Spanish government meets to impose direct rule in rebel Catalonia


"We do not want to give up that which we have built together".

Cautious, though, Puigdemont did not once say the word "independence" as Spain and the rest of the European Union waits to see if he declares a unilateral break from Spain after the region held a banned independence referendum on October 1.

Prime Minister Mariano Rajoy's Cabinet was meeting to outline the scope and timing of the measures the government plans to take under Article 155 of the Spanish Constitution.

(Picture: Lola Bou/Anadolu Agency/Getty Images) Autonomy is a highly sensitive issue in Catalonia, which saw its powers taken away under the dictatorship of General Francisco Franco.

Catalonia's administration now runs its own policing, education and healthcare.

Catalan leader Carles Puigdemont announced on October 10 that the results of the vote enabled the declaration of independence.

Rajoy is likely to announce plans to take control of Catalonia's 16,000-strong police force, the Mossos d'Esquadra, whose leader Josep Lluis Trapero could face up to 15 years in jail on sedition charges for failing to contain separatist protests ahead of the referendum.

In Spanish, he accused Madrid of "attacking democracy".

But the upper house is majority-controlled by Rajoy's ruling Popular Party and he has secured the support of other major parties, meaning they will nearly certainly go through.

Saturday's dramatic developments come a day after Madrid won powerful backing from the king and the EU.

He added pointedly: "All too often in the past the prospect of redrawing borders has been presented as a heavenly panacea that has resulted in a hellish mess".

All of the top separatist leaders, as well as Barcelona mayor Ada Colau, viewed as a non-aligned moderate, will attend.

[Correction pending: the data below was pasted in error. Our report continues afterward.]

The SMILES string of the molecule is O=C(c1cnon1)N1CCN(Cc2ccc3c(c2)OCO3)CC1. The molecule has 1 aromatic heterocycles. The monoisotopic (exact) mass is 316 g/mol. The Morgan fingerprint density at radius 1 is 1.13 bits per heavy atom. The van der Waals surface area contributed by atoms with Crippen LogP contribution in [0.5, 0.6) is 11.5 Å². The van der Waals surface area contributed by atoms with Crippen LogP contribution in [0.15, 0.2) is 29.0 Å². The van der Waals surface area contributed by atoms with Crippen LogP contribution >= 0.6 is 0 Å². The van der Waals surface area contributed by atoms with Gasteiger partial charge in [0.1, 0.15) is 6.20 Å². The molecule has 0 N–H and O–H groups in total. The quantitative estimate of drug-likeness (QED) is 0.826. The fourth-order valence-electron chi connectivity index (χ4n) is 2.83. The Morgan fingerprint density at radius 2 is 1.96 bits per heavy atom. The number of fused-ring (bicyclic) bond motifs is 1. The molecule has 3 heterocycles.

Puigdemont says an overwhelming 90 percent backed independence in the referendum, but turnout was 43 percent as many Catalans who back unity stayed away from a vote that had been ruled illegal while others were hindered from voting by a police crackdown.

Forty percent of Catalonia's 5.5 eligible voters cast ballots in the referendum, despite a show of force by Spanish police that left almost 900 people injured ahead of the October 1 vote.

Rajoy received the backing of the head of state, King Felipe, on Friday, who said at a public ceremony that "Catalonia is and will remain an essential part" of Spain.

Although Mr Rajoy underlined he had the support of both the Socialist Party and Ciudadanos, Spain's fourth largest political grouping, the measures were described as "authoritarian and a botched job." by the left-wing Podemos coalition.

Two weeks of political limbo have already taken a toll on one of Spain's most important regional economies, with almost 1,200 companies shifting their legal headquarters elsewhere in a bid to minimise the instability.

Madrid this week cut its national growth forecast for next year from 2.6 percent to 2.3 percent, saying the standoff was creating uncertainty.